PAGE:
|The author, Lyndsie Bourgon, at right, interviewing community leader Ruhiler Aguirre Mishaja at the site of illegal logging in the Peruvian Amazon. Click to enlarge.
FEJ StoryLog: Uncovering Inequality’s Roots in Timber Poaching
By Lyndsie Bourgon
I have been researching and reporting on timber poaching since 2012, when news spread of an ancient cedar tree that was poached from Carmanah Walbran Provincial Park in British Columbia.
The story hooked me. I began reading up on the history of timber poaching, its ubiquitous nature in the Pacific Northwest, and then, later, the vast tracts of forest being poached in the Amazon, Eastern Europe and Asia.
After studying oral history as a storytelling technique, I knew there was an opportunity to conduct in-depth interviews in regions where the timber industry had enacted vast changes to the landscape.
I wanted to focus on the murky ground of motive: If timber poaching is an epidemic in North America (as one forest manager has said), how did we get here? And are the driving factors in the Amazon similar to our own Pacific Northwest region?
These were big questions that, at least in the short term, would not likely guarantee a tight narrative.
The proposal focused not only on the
devastating ecological impacts of poaching
but on human experiences as well.
So, in applying for a National Geographic Explorer grant for a magazine story, I proposed visiting some of the most poached forests in Peru: those in the Madre de Dios region and in the rainforest surrounding Pucallpa. The proposal focused not only on the devastating ecological impacts of poaching but on human experiences as well.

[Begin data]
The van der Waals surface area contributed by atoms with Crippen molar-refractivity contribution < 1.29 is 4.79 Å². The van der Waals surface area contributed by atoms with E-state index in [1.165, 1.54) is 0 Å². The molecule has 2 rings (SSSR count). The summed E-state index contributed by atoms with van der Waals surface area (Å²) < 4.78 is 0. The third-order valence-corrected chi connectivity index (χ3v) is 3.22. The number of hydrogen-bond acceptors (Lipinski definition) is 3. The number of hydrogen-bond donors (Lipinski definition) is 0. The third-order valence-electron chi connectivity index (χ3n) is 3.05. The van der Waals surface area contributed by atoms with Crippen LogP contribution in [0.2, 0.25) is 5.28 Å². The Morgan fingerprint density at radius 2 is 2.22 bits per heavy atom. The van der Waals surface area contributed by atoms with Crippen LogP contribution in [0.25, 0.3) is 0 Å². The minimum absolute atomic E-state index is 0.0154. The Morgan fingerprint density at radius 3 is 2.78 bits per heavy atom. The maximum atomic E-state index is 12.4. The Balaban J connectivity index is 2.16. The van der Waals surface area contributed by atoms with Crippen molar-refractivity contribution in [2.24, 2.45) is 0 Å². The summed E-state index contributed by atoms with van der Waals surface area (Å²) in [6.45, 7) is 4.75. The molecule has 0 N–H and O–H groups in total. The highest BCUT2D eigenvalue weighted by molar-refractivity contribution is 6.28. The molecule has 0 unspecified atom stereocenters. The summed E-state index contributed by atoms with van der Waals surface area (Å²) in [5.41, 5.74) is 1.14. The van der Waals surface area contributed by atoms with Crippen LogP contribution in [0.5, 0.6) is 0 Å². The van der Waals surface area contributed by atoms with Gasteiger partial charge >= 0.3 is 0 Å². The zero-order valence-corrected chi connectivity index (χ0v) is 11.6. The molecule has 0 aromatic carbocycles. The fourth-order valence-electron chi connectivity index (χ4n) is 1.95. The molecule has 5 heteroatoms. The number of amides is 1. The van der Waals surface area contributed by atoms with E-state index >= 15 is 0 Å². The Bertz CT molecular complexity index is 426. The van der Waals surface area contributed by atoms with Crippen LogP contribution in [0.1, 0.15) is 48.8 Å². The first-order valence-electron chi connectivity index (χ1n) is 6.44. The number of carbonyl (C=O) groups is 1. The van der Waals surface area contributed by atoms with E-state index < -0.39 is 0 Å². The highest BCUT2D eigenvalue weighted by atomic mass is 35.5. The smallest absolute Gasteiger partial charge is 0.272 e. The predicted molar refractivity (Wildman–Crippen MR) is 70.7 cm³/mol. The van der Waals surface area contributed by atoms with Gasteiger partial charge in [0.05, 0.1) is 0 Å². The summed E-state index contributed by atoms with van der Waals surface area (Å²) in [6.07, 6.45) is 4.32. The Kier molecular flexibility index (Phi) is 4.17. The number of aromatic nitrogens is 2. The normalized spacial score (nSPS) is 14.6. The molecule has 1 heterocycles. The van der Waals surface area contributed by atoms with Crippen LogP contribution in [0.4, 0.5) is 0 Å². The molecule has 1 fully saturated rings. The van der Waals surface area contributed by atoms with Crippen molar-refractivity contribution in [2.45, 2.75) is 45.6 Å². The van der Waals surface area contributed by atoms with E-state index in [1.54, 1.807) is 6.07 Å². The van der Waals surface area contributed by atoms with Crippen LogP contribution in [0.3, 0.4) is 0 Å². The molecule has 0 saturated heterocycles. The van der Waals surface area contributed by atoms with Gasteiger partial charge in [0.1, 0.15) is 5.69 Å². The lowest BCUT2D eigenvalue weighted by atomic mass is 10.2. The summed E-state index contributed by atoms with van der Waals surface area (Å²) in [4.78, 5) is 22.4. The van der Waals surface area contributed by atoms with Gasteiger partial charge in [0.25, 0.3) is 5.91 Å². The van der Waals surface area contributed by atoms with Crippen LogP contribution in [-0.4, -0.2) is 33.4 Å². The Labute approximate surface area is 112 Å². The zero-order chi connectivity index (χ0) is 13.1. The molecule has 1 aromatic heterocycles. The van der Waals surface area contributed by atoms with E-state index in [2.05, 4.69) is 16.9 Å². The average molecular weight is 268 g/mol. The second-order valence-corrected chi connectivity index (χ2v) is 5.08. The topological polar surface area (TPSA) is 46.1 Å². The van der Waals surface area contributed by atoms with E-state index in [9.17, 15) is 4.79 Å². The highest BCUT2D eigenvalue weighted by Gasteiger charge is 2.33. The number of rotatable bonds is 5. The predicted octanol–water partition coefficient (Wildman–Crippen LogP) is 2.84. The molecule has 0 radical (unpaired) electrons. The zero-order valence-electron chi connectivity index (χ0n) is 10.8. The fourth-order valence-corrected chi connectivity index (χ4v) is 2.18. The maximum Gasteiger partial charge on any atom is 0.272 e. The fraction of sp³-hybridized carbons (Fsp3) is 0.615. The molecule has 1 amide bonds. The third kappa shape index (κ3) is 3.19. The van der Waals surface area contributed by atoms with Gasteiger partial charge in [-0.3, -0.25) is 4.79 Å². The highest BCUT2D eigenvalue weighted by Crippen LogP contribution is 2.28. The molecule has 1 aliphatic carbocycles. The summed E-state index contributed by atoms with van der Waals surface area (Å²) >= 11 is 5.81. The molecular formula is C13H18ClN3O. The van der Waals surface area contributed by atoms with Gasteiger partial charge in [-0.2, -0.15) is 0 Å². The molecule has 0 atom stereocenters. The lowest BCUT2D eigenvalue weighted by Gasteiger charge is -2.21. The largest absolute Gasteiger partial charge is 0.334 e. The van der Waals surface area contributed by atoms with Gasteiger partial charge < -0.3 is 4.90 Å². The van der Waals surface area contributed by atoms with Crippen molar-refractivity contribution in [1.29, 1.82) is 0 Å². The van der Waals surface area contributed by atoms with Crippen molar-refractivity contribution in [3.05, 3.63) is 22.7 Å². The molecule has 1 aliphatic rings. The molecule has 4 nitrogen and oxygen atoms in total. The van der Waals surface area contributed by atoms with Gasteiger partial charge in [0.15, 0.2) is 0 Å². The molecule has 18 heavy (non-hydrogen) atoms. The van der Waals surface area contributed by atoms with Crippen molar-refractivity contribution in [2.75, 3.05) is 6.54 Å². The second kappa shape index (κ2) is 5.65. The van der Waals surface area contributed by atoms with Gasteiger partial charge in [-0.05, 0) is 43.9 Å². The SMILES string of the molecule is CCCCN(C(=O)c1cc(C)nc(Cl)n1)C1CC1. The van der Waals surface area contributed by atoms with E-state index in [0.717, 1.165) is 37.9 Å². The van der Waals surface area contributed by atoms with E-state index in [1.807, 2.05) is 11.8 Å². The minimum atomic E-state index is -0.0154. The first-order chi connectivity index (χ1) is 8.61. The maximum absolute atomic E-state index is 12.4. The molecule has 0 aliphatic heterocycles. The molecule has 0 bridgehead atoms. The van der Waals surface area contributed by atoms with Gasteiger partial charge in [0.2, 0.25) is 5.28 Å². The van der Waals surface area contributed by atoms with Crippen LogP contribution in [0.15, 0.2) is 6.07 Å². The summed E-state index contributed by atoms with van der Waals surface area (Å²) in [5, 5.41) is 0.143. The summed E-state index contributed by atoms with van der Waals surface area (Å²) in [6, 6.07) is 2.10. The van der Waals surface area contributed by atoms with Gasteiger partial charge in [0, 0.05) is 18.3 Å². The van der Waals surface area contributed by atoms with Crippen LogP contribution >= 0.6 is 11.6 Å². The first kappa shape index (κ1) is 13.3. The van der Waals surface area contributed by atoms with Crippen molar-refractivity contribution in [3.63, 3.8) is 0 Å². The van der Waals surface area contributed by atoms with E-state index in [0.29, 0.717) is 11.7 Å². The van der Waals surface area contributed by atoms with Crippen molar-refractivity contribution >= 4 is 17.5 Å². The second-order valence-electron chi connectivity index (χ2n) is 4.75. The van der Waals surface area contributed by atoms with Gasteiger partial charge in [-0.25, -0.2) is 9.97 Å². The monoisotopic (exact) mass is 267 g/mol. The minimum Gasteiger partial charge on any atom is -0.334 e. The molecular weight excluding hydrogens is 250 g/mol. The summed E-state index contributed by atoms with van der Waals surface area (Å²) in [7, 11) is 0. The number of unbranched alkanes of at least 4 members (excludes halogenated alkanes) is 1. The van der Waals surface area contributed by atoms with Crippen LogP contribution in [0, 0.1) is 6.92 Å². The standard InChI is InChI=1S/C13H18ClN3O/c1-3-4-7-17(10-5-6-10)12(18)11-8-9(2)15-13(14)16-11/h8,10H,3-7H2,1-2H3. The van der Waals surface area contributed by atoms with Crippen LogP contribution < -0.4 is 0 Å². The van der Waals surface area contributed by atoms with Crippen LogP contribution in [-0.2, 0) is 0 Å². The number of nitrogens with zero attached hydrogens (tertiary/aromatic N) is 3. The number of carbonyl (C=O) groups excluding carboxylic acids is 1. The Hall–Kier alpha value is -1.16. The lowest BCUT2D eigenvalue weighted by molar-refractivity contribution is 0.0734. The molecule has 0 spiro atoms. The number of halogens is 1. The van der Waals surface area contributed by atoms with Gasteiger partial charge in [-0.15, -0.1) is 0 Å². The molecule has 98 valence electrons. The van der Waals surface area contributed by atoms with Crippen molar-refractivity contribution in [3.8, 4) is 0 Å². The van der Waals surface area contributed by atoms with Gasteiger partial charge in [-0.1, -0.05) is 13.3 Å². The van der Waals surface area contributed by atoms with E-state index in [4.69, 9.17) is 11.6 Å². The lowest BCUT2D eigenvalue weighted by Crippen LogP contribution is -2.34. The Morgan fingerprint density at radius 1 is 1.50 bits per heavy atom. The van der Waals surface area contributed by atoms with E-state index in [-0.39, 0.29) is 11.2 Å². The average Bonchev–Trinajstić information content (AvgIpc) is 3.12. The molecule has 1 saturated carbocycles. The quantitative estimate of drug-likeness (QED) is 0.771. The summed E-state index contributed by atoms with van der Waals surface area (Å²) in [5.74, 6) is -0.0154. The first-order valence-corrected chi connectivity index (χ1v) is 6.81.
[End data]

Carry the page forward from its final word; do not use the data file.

At the same time, I applied for SEJ’s Fund for Environmental Journalism, supporting storytelling in the Amazon.
I was fortunate to win both grants, enabling me to spend six weeks in Peru with journalist and translator Milton Lopez Tarabochia, conducting dozens of interviews in rural areas.
The FEJ grant covered travel and lodging while in Peru. Overland travel had to be arranged with private companies or locals, either on backroads or by riverboats. Most of the time we stayed in hostels in nearby cities, but we also bought tents and supplies to spend nights in areas of Madre de Dios.
International reporting requires planning
One challenge with international reporting is the need (and desire) to plan for an outcome that, once you’re on the ground, may have to be tossed. I knew, heading into the Amazon, that reporting abroad requires patience and an open attitude, alongside a focus on the story itself. I approached my assignment with that in mind.
Because I work using a combination of journalistic storytelling practices and oral history interviewing techniques, I knew that I would likely need to spend more time in particular locations than may be conventional for reporting a straightforward magazine piece.
Here was an unexpected and
eye-opening experience: environmental
crime precipitated by inequality.